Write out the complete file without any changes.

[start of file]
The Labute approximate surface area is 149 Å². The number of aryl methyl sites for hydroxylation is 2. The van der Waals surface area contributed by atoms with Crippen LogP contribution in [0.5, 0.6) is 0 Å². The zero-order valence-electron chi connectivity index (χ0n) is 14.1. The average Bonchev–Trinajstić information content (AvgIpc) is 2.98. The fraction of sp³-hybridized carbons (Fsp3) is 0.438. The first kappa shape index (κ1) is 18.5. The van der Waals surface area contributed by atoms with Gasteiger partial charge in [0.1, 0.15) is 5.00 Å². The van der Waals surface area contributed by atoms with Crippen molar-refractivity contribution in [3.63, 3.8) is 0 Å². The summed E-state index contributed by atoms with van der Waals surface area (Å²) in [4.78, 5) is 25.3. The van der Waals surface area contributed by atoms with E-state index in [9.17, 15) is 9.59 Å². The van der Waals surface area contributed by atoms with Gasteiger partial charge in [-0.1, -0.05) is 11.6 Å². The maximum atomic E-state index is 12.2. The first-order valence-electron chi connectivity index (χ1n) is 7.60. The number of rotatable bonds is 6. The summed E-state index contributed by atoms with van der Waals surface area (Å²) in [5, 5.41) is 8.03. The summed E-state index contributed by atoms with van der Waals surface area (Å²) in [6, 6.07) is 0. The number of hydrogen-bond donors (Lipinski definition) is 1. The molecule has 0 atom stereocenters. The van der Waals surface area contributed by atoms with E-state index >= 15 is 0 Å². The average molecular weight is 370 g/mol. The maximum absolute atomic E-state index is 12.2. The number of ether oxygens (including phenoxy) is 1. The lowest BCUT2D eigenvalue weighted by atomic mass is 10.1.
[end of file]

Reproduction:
The Labute approximate surface area is 149 Å². The number of aryl methyl sites for hydroxylation is 2. The van der Waals surface area contributed by atoms with Crippen LogP contribution in [0.5, 0.6) is 0 Å². The zero-order valence-electron chi connectivity index (χ0n) is 14.1. The average Bonchev–Trinajstić information content (AvgIpc) is 2.98. The fraction of sp³-hybridized carbons (Fsp3) is 0.438. The first kappa shape index (κ1) is 18.5. The van der Waals surface area contributed by atoms with Gasteiger partial charge in [0.1, 0.15) is 5.00 Å². The van der Waals surface area contributed by atoms with Crippen molar-refractivity contribution in [3.63, 3.8) is 0 Å². The summed E-state index contributed by atoms with van der Waals surface area (Å²) in [4.78, 5) is 25.3. The van der Waals surface area contributed by atoms with E-state index in [9.17, 15) is 9.59 Å². The van der Waals surface area contributed by atoms with Gasteiger partial charge in [-0.1, -0.05) is 11.6 Å². The maximum atomic E-state index is 12.2. The first-order valence-electron chi connectivity index (χ1n) is 7.60. The number of rotatable bonds is 6. The summed E-state index contributed by atoms with van der Waals surface area (Å²) in [5, 5.41) is 8.03. The summed E-state index contributed by atoms with van der Waals surface area (Å²) in [6, 6.07) is 0. The number of hydrogen-bond donors (Lipinski definition) is 1. The molecule has 0 atom stereocenters. The van der Waals surface area contributed by atoms with E-state index >= 15 is 0 Å². The average molecular weight is 370 g/mol. The maximum absolute atomic E-state index is 12.2. The number of ether oxygens (including phenoxy) is 1. The lowest BCUT2D eigenvalue weighted by atomic mass is 10.1.